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Infrastructure challenges seen in PATH's slow return to service after Sandy

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Despite ongoing capital investment in infrastructure improvements for the Port Authority Trans Hudson service, the rail system's limited operations more than a week after Hurricane Sandy has shed a light on its core vulnerabilities to extreme weather, a transportation industry expert said.

"There's so much of the PATH service either at or below the level of the surrounding waters that, of all of the transit systems in New Jersey, PATH is among the most vulnerable," said Martin E. Robins, director emeritus of the Alan M. Voorhees Transportation Center at Rutgers University and former director of NJ Transit's Waterfront Transportation Office. "Climate experts have been warning us about this kind of thing for a very long time. I don't know about any engineering plans or anything being done in terms of capital investment to harden facilities in New Jersey, but there has been a lot of thinking about it, and this mess is definitely going to hasten efforts to do it."

According to the Port Authority of New York and New Jersey, the PATH system suffered widespread flooding and power outages in tunnels and multiple stations from the hurricane, leaving service suspended between Newark Penn Station and Journal Square and shut down at the Hoboken, Exchange Place and World Trade Center stations as of today. While NJ Transit began restoring its rail and light rail service on Oct. 31, the first PATH trains to run after the storm departed from Jersey City and Manhattan at 5 a.m. on Nov. 6, and service still remains limited to those two cities.

To avoid delays in full service restoration after future disasters, Robins said the Port Authority will need to invest in building seawalls several feet high to block the Passaic and Hudson Rivers from flooding the PATH corridor. But he noted constructing even the most simplistic river barriers is "not easy to do and can be very, very costly."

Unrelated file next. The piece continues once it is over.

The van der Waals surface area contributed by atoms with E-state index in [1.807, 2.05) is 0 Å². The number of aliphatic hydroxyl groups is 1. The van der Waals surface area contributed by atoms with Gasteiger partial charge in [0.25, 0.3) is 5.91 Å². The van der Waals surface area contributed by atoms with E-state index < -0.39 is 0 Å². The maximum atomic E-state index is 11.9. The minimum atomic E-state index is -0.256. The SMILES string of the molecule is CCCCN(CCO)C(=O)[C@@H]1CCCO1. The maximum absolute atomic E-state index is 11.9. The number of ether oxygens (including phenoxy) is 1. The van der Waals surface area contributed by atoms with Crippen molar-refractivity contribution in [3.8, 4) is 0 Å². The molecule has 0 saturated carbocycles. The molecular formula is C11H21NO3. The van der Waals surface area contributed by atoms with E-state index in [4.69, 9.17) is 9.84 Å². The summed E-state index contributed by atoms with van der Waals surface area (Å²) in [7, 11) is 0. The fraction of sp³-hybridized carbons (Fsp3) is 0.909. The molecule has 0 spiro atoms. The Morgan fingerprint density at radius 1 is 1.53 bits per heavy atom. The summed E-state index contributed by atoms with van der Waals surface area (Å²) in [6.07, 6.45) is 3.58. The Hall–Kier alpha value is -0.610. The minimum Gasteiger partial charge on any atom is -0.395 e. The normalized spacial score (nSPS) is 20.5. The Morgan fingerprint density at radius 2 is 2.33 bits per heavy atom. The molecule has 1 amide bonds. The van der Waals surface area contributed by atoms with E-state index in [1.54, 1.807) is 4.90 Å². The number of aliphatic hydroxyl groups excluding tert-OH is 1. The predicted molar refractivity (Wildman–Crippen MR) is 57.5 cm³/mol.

Aside from actual dollars, the price tag would include "a scrambled capital investment program that makes things more difficult for the PATH to meet its needs," Robins said.

"All of the different vulnerabilities uncovered by Hurricane Sandy divert resources to newfound threats here and there, instead of long-term projects," Robins said. "The whole controversy surrounding the PATH and the toll increase was driven by the Port Authority having to spend huge amounts of money to rebuild the station at the World Trade Center after 9/11. Every time you have a disaster, it's a setback for the whole system, so you just don't ever get away from these catastrophes."

With New Jersey residents increasingly flocking to cities like Hoboken and Harrison that have immediate access to the PATH, Robins said, "The role the system has in the region will become ever more important — and ever more important to maintain."

"The PATH represents a critical linkage that will always need to be protected, because it's such a central part of New Jersey's future as North Jersey grows its urban densification," Robins said. "PATH has been an undervalued yet very valuable part of New Jersey's transit system for decades, so something will need to be done to make it less susceptible to these kinds of issues."

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